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Sunday’s stage 1 was supposed to be one for the sprinters. The course profile couldn’t have been any flatter. After the day’s break was reeled in, the teams with contenders went to the front to begin setting up their rocket men. HTC-Columbia (for Mark Cavendish), Garmin-Transitions (for Tyler Farrar), and Lampre (for Alessandro Petacchi) each had riders on the front trying to establish their leadout trains.
Unfortunately, the train cars came off the rails as the finale was marred by crashes. The expected showdown between Cavendish and Farrar never materialized and Petacchi eked out a win after avoiding the carnage.
The Tour’s top sprinters will get more opportunities on stages 4, 5, and 6. We stopped by to check out the bikes of some of the Tour’s likely sprint protagonists.
Tyler Farrar, Garmin-Transitions
Farrar rides a Felt F1 Sprint frameset dressed in a mechanical Shimano Dura-Ace 7900 group. For Sunday’s stage, he used Mavic CC80 wheels, but for Monday’s stage 2, his bike was set up with Cosmic Carbon Ultimates.
And what about that broken rear derailleur from stage 1? Looking at his bike before stage 2, you’d never know it happened.
Mechanic Kris Withington said, “We were actually quite lucky with Tyler’s bike yesterday because all he broke was the replaceable derailleur hanger off his bike. We also put on a new derailleur and a new right hand shifter, and new bar tape.”
Farrar’s bike didn’t go down in a severe crash, but team mechanics are famously thorough when it comes to keeping the bikes as perfect as possible for as long as possible. Regarding the shifter, “It hit the ground and it was a little bit dinged up. And you know, it’s Tyler Farrar, so his bike needs to be tip-top all the time,” said Withington.
Mark Cavendish, HTC-Columbia
The Manx Missile is riding Scott’s new F01 project road bike. The new aero road bike platform from Scott Bicycles was introduced on Friday before the prologue, but unfortunately Cav didn’t even get a chance to test its terminal velocity on stage 1.
As you might expect, Cavendish scored a sweet graphics scheme from his HTC-Columbia team sponsor. “He wanted a ninja theme,” said team media manager Kristy Scrymgeour. “The bike was based on the chrome color being the sword and the black being the handle of the sword.” The rear stays are black, and the front triangle of Cav’s bike is silver.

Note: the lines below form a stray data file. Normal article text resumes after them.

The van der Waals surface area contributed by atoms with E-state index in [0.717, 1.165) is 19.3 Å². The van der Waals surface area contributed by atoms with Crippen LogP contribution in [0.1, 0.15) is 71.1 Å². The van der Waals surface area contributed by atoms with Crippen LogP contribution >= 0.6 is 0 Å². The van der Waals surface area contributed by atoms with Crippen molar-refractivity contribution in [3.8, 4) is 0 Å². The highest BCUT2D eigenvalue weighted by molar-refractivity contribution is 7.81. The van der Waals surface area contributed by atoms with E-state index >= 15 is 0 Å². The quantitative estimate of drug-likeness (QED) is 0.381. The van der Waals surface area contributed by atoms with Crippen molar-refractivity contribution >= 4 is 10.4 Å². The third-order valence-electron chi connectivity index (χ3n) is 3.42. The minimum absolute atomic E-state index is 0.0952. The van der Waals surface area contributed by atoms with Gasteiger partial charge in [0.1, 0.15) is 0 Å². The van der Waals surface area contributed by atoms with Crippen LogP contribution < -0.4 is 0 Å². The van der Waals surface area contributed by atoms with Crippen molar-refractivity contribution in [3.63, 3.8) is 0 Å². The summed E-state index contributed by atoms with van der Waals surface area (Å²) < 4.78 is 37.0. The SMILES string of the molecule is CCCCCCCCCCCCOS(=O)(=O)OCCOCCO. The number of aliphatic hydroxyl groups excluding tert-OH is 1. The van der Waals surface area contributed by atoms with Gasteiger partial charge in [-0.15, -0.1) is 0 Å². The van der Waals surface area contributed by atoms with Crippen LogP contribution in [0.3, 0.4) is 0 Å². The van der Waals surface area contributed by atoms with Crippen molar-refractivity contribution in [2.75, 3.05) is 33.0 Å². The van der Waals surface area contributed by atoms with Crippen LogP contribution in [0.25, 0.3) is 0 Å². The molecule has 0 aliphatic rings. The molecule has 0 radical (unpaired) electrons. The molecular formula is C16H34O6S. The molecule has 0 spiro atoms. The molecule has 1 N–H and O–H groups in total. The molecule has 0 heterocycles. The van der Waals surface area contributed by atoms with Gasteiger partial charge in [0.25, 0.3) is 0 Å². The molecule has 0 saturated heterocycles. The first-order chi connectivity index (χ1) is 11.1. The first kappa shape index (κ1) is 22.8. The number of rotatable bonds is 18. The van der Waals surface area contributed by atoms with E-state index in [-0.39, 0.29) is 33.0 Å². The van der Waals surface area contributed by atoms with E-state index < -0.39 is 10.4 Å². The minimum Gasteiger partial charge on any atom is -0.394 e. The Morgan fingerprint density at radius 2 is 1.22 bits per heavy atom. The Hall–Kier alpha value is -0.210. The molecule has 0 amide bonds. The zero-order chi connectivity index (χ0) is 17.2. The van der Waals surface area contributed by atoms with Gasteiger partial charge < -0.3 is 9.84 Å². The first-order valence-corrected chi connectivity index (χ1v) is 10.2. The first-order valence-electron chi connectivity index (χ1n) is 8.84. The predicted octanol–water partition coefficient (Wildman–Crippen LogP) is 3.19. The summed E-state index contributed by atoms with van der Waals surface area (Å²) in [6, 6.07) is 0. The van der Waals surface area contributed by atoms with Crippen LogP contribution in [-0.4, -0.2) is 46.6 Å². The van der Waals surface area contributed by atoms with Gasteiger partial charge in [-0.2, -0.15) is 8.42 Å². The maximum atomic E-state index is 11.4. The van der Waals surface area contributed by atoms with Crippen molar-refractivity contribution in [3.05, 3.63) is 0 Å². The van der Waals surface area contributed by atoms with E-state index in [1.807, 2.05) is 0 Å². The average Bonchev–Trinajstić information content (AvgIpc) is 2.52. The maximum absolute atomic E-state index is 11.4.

As with the other new F01 project bikes on the team, the trailing edges are red, but with Cavendish’s bike, the red integrates differently. “There are slash marks on the down tube,” said Scrymgeour, “and a design of a ninja fighter.”
His bike is spec’d as we’ve seen from years past. A mechanical Dura-Ace 7900 group, fi’zi:k saddle, Highroad-branded Zipp wheels (808 rear and 404 front for the start of stage 2). New for the Tour are the structural parts of his cockpit. They consist of a new PRO Vibe Sprint “Mark Cavendish Star Series” handlebar and stem. Cavendish is famously particular about the technical details of his bike and the bar and stem are naturally critical.
The stem body is unidirectional monocoque carbon fiber with an integrated CNC alloy top cap and handlebar clamp face plate. Shimano’s PRO Web site says the rigidity of this 170-gram stem is almost double that of a regular PRO Vibe 7S stem.
The bar is reinforced, internally splined alloy. According to the PRO site, adding four splines inside the already oversized top-section of the 295-gram bar increases rigidity by 9 percent over a regular PRO Vibe 7S handlebar.
The stems and handlebars are sold separately and are available now at PRO dealers.
Alessandro Petacchi, Lampre
Petacchi beat both Cavendish and Farrar for the stage 1 win on his Lampre Wilier Cento 1 Superleggera. He’s cranking out the watts on a Campagnolo Record component group with Look Keo 2Max pedals, a Selle San Marco Regal saddle, and a Ritchey stem, bar, and seatmast cap. At the start of stage 2, his bike was fitted with Fulcrum Racing Speed XLR wheels.
According to Wilier USA PR man Mark Deterline and his colleagues, Lampre riders are on stock Cento1 Superleggeras. However, many have chosen to ride a new geometry that will be available to the public in 2011 as an optional stock geometry. As you might expect for ProTour riders, the new geometry primarily shortens the head tube to accommodate more aerodynamic positioning and aggressive riding, and it lengthens the top tube. “Instead of building custom frames for Lampre riders only, we saw the potential to offer these four optional racing sizes to the public – those customers primarily interested in short, hard rides and racing,” said Deterline. In 2011, the four race geometry sizes will be available to complement the six standard sizes of the existing Cento1 Superleggera line.
Wilier’s Cento 1 Superleggera incorporates extra Mitsubishi “60 Ton” carbon fiber to add stiffness to the frame, which is mostly made from lower modulus, 46 Ton material.
In the Superleggera version of the Cento 1, the addition of higher modulus carbon means that the frame can be built with less material than the standard Cento 1, and thus is lighter weight. The Lampre team’s Superleggera Cento 1s also benefits from lighter aluminum frame inserts and special paint to save even more weight.
Naturally Petacchi, the Lampre team’s sprinter, gets a custom paint scheme, as does GC rider Damiano Cunego.